Vlad Savov, a founder of The Verge, recently published a scathing criticism on that site of chip giant Intel (INTC 0.35%), saying that Apple'srumored move away from Intel chips inside of its Mac personal computers toward in-house developed processors is "obvious and unavoidable."

He accuses Intel of stagnation and even goes so far as to claim that the company has a "total absence of a future road map. Savov argues that "without the power efficiency gains that come from building smaller chips" -- referring to Intel's woefully delayed 10-nanometer chip manufacturing technology -- "Intel just can't compete with ARM processors designed for efficiency first."

While I don't think that Savov's criticism is entirely off the mark (I criticize Intel's execution in certain areas quite often), the heart of the argument, which seems to be that Intel simply can't deliver meaningful chip innovations anymore, appears flawed.

An Intel Core i5 processor.

Image source: Intel.

Intel's secrets

I can tell you right now that Intel has a very long pipeline of new processors and related technologies in development (I've even written a lot about them!). The company has historically employed, and continues to employ, many of the world's best chip designers and Intel does fund those teams well.

The problem is that Intel's innovations have been held back by the company's manufacturing organization time and again. This means that even though Intel's processor, graphics, and other architects are churning out new innovations at a rapid pace, the company can't bring those innovations to market because its manufacturing group simply can't build those chips (or, if it can, it can't do so economically).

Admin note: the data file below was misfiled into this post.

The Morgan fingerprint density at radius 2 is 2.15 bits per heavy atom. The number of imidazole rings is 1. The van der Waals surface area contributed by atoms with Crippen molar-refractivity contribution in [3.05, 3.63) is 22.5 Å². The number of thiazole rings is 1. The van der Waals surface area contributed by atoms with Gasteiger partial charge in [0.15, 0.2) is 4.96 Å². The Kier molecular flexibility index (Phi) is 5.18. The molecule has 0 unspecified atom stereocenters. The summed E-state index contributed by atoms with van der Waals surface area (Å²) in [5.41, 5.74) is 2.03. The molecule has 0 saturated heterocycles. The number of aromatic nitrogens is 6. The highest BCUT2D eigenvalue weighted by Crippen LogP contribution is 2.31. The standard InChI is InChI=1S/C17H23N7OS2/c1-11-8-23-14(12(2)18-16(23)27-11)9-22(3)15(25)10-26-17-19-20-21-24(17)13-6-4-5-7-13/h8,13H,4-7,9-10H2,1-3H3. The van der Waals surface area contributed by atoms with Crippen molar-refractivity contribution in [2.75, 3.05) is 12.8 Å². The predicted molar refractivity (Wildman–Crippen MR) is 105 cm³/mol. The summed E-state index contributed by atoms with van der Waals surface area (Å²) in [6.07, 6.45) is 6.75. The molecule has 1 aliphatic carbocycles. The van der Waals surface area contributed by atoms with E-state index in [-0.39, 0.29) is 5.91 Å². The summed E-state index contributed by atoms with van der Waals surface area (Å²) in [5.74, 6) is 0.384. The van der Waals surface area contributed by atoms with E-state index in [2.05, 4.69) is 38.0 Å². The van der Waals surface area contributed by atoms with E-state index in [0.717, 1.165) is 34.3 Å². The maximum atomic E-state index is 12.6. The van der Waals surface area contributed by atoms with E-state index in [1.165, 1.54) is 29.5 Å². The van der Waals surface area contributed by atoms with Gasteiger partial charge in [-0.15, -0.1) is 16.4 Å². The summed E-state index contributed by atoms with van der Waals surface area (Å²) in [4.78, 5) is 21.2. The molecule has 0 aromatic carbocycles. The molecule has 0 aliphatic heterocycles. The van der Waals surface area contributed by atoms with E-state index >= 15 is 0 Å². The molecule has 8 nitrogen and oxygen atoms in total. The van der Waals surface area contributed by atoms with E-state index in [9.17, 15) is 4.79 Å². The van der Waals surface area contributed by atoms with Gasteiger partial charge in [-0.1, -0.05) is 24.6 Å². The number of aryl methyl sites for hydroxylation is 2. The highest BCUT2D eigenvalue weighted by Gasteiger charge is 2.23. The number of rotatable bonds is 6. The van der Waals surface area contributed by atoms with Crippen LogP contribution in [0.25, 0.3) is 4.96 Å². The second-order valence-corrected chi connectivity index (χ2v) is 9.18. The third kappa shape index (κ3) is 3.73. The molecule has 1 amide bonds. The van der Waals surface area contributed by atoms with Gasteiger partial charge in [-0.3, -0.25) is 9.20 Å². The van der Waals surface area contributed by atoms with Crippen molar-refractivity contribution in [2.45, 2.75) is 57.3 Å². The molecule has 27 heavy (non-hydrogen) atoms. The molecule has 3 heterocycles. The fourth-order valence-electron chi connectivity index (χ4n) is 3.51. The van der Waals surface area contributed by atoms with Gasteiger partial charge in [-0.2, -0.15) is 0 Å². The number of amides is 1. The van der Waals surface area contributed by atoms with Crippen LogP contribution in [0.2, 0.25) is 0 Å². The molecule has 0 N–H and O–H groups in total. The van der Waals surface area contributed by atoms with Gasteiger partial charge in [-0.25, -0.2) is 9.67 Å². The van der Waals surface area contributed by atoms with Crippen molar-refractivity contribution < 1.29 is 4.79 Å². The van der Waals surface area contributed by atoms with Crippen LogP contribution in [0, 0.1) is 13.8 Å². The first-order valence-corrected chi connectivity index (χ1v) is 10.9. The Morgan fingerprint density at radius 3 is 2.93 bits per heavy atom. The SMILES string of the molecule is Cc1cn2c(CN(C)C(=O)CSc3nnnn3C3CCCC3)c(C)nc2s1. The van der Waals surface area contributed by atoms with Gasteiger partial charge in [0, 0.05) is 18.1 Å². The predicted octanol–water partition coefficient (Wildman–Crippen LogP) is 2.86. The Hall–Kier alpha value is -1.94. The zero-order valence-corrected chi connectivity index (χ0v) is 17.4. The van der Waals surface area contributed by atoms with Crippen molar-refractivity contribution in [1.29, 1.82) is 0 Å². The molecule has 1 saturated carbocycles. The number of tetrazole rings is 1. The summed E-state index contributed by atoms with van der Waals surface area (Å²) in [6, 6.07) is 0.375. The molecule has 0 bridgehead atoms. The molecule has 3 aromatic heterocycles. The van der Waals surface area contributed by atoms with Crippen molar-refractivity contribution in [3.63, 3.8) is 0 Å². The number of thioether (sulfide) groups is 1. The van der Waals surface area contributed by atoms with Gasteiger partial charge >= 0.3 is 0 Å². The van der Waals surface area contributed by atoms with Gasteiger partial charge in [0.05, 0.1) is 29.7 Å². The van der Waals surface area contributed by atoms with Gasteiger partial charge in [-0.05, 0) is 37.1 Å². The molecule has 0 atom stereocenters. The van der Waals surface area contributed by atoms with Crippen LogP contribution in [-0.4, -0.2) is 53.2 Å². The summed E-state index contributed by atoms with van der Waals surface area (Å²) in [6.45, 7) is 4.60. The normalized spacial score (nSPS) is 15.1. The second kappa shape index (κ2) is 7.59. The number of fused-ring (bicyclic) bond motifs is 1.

What Intel has been forced to do is to try to make low-risk enhancements to the products that it originally designed to be built using its currently in-production manufacturing technologies. Those low-risk enhancements include things like modestly upgraded media engines and more processor cores. Intel also makes slight enhancements to its more mature manufacturing technologies to wring out a bit more performance.

Sadly, the end result is that Intel's product innovation is a lot slower than it has been in the past and it's slower than what we're seeing from major mobile chip makers, such as Apple. This isn't because Intel can't innovate, but because Intel's chip designers targeted their innovations to be built on new Intel manufacturing technologies that simply aren't arriving as planned.

If Intel can fix manufacturing, innovation will return

Once Intel can bring its 10-nanometer manufacturing technology into mass production, and as long as it can ensure that future manufacturing technology generations don't suffer significant delays, then we should see the company's pace of innovation in processor technology quicken substantially.

That increased pace of innovation should allow Intel to improve its competitive positioning in the marketplace (something that the delays of its 10-nanometer technology have unquestionably eroded) and bring more compelling products to consumers and businesses alike.

More compelling products, of course, should mean potentially higher market share and more revenue as people buy the products and upgrade sooner.